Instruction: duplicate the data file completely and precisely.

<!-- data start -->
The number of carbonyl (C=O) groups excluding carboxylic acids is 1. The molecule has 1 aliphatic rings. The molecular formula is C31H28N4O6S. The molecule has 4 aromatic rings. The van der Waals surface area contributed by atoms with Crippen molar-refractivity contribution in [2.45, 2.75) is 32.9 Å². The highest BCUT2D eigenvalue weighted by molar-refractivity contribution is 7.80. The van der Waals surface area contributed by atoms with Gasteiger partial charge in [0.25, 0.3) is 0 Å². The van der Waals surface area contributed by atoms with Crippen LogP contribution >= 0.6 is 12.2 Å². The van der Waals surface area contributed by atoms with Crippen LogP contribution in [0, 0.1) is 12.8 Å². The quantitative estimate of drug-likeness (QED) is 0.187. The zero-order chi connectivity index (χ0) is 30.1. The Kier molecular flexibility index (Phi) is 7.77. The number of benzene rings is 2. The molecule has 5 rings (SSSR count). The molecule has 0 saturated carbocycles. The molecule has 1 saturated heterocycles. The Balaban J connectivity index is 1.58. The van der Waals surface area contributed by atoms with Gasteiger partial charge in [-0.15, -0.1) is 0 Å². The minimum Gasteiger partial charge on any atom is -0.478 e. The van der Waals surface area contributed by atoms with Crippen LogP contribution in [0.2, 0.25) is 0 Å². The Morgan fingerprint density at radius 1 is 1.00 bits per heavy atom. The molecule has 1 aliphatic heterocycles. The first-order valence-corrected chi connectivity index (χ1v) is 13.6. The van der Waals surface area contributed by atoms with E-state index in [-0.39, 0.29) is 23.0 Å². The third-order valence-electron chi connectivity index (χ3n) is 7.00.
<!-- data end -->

The number of carbonyl (C=O) groups excluding carboxylic acids is 1. The molecule has 1 aliphatic rings. The molecular formula is C31H28N4O6S. The molecule has 4 aromatic rings. The van der Waals surface area contributed by atoms with Crippen molar-refractivity contribution in [2.45, 2.75) is 32.9 Å². The highest BCUT2D eigenvalue weighted by molar-refractivity contribution is 7.80. The van der Waals surface area contributed by atoms with Gasteiger partial charge in [0.25, 0.3) is 0 Å². The van der Waals surface area contributed by atoms with Crippen LogP contribution >= 0.6 is 12.2 Å². The van der Waals surface area contributed by atoms with Crippen LogP contribution in [0, 0.1) is 12.8 Å². The quantitative estimate of drug-likeness (QED) is 0.187. The zero-order chi connectivity index (χ0) is 30.1. The Kier molecular flexibility index (Phi) is 7.77. The number of benzene rings is 2. The molecule has 5 rings (SSSR count). The molecule has 0 saturated carbocycles. The molecule has 1 saturated heterocycles. The Balaban J connectivity index is 1.58. The van der Waals surface area contributed by atoms with Gasteiger partial charge in [-0.15, -0.1) is 0 Å². The minimum Gasteiger partial charge on any atom is -0.478 e. The van der Waals surface area contributed by atoms with Crippen LogP contribution in [0.2, 0.25) is 0 Å². The Morgan fingerprint density at radius 1 is 1.00 bits per heavy atom. The molecule has 1 aliphatic heterocycles. The first-order valence-corrected chi connectivity index (χ1v) is 13.6. The van der Waals surface area contributed by atoms with E-state index in [-0.39, 0.29) is 23.0 Å². The third-order valence-electron chi connectivity index (χ3n) is 7.00.